Gooden’s Nomad bee (Nomada goodeniana)
Images provided by Steven Falk
Gooden’s Nomad bee (Nomada goodeniana) is one of the largest and most common Nomad bees in the UK. Nomads are wasp-like, cleptoparasites which will target unsealed pollen-stocked nest cells created by their Mining bee hosts and lay their own eggs inside.
Males are similar to females, although slightly smaller, with more yellow on the face and some black markings on the antennal segments.
Females are mainly hairless with bold yellow markings across the abdomen, and pairs of yellow spots at the base of the thorax, the collar of the thorax and where the wings stem from. Their legs and antennae are orange. Marsham’s Nomad bee (Nomada marshamella) is similar but the first yellow abdominal band is either absent or very faint and the second is quite obviously separated into two parts.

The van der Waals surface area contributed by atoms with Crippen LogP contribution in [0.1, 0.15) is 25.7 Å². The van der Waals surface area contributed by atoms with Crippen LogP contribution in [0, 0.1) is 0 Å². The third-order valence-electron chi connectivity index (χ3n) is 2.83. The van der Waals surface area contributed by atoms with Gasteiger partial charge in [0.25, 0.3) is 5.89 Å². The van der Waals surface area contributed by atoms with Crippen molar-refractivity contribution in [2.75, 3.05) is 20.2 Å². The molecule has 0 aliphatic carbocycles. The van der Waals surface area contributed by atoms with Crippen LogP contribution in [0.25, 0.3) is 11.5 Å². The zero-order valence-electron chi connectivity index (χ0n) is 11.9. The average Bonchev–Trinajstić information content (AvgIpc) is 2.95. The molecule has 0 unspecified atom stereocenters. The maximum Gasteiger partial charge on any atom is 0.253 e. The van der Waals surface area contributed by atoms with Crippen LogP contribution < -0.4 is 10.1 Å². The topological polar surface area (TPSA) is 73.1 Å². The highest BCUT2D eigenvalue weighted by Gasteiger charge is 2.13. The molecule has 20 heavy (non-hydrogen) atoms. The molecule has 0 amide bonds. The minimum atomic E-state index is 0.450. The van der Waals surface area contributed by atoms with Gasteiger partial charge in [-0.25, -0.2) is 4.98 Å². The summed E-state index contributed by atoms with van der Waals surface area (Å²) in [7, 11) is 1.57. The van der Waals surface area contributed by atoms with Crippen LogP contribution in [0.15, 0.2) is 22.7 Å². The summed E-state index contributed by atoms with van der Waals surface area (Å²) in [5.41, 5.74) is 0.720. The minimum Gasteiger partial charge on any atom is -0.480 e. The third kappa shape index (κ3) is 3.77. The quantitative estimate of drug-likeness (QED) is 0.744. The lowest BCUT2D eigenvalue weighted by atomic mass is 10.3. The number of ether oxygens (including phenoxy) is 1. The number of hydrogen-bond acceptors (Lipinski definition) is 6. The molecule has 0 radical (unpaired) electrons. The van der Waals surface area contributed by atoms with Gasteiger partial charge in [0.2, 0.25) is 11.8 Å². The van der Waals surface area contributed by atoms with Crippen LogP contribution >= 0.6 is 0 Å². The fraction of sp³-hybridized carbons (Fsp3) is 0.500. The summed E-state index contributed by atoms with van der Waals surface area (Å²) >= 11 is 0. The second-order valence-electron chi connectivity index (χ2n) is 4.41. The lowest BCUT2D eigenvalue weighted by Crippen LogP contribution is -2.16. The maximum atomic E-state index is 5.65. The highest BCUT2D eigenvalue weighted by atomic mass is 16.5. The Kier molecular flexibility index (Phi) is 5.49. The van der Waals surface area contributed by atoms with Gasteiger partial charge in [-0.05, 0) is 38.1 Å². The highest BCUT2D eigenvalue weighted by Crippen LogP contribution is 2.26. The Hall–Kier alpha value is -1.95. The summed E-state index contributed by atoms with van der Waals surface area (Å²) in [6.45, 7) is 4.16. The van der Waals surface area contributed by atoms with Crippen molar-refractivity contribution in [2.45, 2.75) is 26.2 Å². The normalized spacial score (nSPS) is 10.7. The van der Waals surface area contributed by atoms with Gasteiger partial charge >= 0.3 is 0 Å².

Habitat, hosts and flower preferences
Found in a wide variety of habitats, including open, woodland, coastal and inland, and is one of the most common Nomad bees in urban areas. Hosts include the Buffish Mining bee (Andrena nigroaenea), Grey patched Mining bee (Andrena nitida), Cliff Mining bee (Andrena thoracica) and possibly the Chocolate mining bee (Andrena scotica). They feed from a wide variety of spring blossoms, including dandelions, buttercups, forget-me-nots, Cow parsley, Rape and Greater stitchwort.
Flight season & Distribution
Seen from April to June. Commonly found throughout the south of Britain, with some more localised records in Scotland and Ireland.
After a Nomad larva’s first moult, they are able to use their large sickle-shaped mouth parts to destroy the host’s resident egg or grub, meaning all of the stored pollen is theirs for the taking.